While large 3D-printed objects, such as cars or buildings, can cause a lot of concern, the technology is also used to produce tiny multi-faceted objects. Thanks to the new printing system, the latter will soon be shown faster and more detailed than before. If 3D printing is only a few millimeters long and contains only a fraction of a millimeter, the usual method of extrusion of molten plastic from the nozzle will not work. Instead, lasers are sometimes used to selectively harden photosensitive liquid polymers called photoresistants. The laser beam is focused in turn on a specific area of the material, creating a three-dimensional structure in the process.
According to scientists at the Karlsruhe Institute of Technology in Germany, this process typically allows for the maximum printing speed of hundreds of thousands of individuals per second – the leroid is a single data point in a 3D grid, equivalent to one pixel in two pixels, a three-dimensional image. Although this may sound very fast, in fact only inkjet printers produce one-hundredth of the 2D graphics speed.
Karlsruhe’s researchers worked with colleagues at the Queensland University of Technology in Australia to design a new system that divides the usual beam of laser light into nine beams. All of these “subbeams” move independently but at the same time, with each subbeam focused on different areas of the photoresist. As a result, 3D printing speeds of about 10 million carnoids per second are possible.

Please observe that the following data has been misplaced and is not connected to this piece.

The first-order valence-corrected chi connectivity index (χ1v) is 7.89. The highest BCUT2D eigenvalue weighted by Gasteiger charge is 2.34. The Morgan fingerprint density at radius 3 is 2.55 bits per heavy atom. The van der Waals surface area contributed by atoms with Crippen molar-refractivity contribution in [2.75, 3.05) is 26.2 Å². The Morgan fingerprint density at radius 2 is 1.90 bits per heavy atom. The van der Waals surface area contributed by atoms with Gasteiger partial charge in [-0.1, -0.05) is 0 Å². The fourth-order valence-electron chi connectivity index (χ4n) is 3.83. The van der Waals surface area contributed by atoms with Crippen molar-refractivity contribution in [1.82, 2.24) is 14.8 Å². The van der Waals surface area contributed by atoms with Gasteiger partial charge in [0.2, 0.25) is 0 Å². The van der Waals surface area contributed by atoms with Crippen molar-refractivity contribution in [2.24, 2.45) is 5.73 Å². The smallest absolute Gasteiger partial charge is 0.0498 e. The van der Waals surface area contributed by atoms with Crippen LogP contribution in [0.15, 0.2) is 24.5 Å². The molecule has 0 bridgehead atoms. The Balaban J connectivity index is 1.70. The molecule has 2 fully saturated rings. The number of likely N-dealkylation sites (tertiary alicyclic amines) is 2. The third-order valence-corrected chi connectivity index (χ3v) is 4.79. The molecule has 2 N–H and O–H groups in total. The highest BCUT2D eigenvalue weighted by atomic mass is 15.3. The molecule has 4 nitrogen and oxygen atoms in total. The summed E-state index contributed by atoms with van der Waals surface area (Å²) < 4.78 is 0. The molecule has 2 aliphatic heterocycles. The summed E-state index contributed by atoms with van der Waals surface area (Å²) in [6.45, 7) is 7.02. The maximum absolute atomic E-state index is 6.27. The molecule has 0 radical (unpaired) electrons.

In the demonstration of the system, the team printed a rectangular cube of 60 cubic millimeters, but it also had a grid-like internal structure consisting of micron-level features. This total contains more than 300 billion carines, which is reportedly a new world record.
Scientists hope that with further development, the technology will be available in the fields of optics and photonics, materials science, bioengineering and safety engineering. A paper published last month in the journal Advanced Functional Materials described the study.